Republican Party Chairman Frank Fahrenkopf has written thousands of party stalwarts urging a mass Republican call-in to the Democrats' nationwide fund-raising telethon next weekend, a move Democratic Party Chairman Charles T. Manatt charged is a "dirty tricks" plan to "sabotage" the event by jamming the phone lines.

"Urgent--Urgent," Fahrenkopf's cablegram began. "Urgently need your help to combat Democrat smear campaign aimed at President Reagan and entire Republican Party." It warned: "Reports reveal entire Democrat telethon will use half-truths, slanted information and distorted man-on-the-street interviews to attack and insult President Reagan and Republicans in House and Senate."

And more: "Hollywood left-wingers likely to appear shoulder-to-shoulder with liberal kingpins such as Ted Kennedy and Walter Mondale."

The Democratic Party will conduct the 17-hour telethon over the NBC television network Friday and Saturday. It will include a mix of entertainment by stars, spiels by politicians and short partisan commercials critical of Reagan policies.

"Help me in an emergency campaign to counterattack the unfair Democrat telethon," Fahrenkopf wrote fellow Republicans. "Call the Democrat fund-raisers . . . . Tell them you support the president . . . ."

And also: "Rush an emergency contribution of $15 to the Republican National Committee right now . . ."

Manatt said that Democratic Party attorneys will consider filing an unfair practices complaint with the Federal Election Commission this week. "They're going back into the dirty tricks bag again," Manatt said. " . . . Obviously they are trying to jam our telephone lines and sabotage our fund-raising effort . . . . It is fitting that this Republican dirty trick comes in the same week that the Republican president pardoned a Watergate figure."

Manatt later added: "I'm shocked and appalled that Chairman Fahrenkopf would sign such a letter and I call on him and the president to retract and disavow this dirty trick."

A spokesman said Manatt plans to write the president asking him "to get the Republican Party under control."

The telethon effort has been much-troubled, provoking battles in the Democratic Party well before the Republicans made the controversy bipartisan. And despite Manatt's severe rhetoric, the Democrats greeted the Republican cablegram the way publishers react to news that their latest book has just been banned in Boston.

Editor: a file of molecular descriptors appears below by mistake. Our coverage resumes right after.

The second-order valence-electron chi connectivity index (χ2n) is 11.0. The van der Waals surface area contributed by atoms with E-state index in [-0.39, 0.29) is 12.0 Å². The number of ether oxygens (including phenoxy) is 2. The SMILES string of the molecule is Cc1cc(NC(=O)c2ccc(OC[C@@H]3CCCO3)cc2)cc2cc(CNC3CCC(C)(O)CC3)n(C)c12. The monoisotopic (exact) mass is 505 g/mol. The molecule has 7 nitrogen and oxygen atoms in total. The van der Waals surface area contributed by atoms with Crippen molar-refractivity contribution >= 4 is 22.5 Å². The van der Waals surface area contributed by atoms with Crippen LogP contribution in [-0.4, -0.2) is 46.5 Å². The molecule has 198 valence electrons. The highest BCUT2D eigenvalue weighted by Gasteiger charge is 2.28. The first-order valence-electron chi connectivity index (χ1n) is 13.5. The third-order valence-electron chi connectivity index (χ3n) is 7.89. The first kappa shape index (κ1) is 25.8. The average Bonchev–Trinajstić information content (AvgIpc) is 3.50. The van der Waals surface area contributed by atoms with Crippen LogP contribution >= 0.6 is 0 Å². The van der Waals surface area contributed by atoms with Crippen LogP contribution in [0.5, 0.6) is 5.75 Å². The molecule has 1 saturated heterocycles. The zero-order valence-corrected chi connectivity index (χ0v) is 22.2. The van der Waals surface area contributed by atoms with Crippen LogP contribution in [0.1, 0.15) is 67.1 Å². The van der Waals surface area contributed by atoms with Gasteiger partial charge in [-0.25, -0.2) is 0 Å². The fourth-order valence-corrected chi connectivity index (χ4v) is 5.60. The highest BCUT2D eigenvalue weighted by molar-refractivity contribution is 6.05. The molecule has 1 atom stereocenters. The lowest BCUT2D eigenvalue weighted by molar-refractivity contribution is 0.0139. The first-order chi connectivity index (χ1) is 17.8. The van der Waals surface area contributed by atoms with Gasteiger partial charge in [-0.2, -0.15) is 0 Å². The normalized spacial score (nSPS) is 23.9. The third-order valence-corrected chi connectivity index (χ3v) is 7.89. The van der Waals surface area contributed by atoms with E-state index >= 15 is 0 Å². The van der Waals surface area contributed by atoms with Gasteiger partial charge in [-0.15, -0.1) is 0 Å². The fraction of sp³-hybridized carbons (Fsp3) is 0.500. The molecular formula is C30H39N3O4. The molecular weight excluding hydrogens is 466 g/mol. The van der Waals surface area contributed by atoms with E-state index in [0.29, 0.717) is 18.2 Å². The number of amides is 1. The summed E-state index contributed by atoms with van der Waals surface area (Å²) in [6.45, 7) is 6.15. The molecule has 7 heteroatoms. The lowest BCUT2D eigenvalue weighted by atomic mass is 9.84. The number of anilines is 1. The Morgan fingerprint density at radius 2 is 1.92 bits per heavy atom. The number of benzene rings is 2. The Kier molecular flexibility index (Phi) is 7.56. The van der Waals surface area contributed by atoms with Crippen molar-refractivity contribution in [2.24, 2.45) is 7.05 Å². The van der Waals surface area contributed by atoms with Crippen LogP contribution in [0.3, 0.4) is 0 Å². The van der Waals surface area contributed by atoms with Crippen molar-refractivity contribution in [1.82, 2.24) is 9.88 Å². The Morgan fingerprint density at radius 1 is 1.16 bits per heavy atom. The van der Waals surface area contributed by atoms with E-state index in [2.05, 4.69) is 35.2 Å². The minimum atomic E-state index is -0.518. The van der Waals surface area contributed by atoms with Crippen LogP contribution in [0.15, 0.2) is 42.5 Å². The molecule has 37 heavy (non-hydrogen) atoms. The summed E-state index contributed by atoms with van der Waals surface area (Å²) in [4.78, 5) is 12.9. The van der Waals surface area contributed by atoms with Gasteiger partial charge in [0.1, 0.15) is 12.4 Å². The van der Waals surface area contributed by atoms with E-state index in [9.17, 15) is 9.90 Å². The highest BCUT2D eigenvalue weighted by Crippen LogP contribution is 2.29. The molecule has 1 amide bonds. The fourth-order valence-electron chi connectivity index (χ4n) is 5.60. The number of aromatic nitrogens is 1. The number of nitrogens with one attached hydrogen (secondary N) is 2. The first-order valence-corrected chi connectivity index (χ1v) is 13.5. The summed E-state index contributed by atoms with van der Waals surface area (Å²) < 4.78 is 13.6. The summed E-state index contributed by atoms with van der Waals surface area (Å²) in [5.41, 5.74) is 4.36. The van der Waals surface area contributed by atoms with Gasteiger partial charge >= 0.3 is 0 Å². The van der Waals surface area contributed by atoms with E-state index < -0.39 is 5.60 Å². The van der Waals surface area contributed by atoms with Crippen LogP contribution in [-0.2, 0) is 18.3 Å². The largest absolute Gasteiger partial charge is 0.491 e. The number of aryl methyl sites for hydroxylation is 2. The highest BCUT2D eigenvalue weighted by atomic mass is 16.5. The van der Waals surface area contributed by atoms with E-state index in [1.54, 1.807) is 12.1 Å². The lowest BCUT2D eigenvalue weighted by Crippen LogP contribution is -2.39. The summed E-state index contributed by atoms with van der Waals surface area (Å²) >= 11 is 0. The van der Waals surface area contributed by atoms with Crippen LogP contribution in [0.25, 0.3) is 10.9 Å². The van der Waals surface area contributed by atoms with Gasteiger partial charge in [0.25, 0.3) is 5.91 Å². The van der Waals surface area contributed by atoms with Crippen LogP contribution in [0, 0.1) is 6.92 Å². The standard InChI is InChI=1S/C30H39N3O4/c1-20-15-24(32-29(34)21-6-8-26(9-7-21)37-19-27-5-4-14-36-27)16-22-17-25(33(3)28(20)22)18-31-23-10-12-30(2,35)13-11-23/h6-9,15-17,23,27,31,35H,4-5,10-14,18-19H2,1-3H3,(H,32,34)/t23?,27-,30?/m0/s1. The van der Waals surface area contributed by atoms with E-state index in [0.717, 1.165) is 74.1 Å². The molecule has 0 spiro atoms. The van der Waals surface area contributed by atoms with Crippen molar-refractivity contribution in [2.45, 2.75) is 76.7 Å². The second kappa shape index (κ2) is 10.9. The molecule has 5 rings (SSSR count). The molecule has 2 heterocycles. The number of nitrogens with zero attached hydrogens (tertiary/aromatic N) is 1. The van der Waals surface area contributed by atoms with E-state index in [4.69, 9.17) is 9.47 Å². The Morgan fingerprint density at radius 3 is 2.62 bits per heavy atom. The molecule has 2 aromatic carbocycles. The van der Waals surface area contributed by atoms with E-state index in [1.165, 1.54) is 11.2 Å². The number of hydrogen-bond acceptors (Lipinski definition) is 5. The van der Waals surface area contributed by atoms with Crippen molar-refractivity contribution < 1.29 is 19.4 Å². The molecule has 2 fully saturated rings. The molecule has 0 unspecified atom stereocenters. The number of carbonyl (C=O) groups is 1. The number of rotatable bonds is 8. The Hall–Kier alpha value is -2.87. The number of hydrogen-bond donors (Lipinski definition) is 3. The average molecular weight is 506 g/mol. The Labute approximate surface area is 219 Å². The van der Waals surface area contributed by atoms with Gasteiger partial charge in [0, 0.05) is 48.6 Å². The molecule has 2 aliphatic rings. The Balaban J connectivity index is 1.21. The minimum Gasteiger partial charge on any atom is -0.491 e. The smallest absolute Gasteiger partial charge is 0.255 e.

It was Democratic Party officials who made a copy of the Fahrenkopf letter available to The Washington Post. Democratic Party spokesman Bob Neuman explained that the Democrats had received their copy through an honorable trick: a Democratic insider had duly contributed money to the Republican committee long ago in order to get on the Grand Old Party's mailing list, he said.

Republican Party spokesman William I. Greener III said the RNC mailed the cablegram to thousands of GOP supporters but he denied that the effort to mount a Republican call-in was intended to sabotage the Democratic telethon.

"Not knowing the number of telephone lines the Democrats have, we don't know if it would even be possible to jam them," Greener said. "The Democrats were encouraging the public to call in and comment during their telethon. We felt it was only fair and proper to let some of our supporters know that they too could comment."

A 1982 Democratic telethon on cable television fell victim to jammed phone lines and half of the callers in the first hour were pro-Reagan, said Democratic spokesman Neuman, adding: "This letter seems to confirm our suspicions that our fund-raising effort last year was sabotaged." Responded the GOP's Greener: "I can categorically deny that. We didn't have a thing to do with it."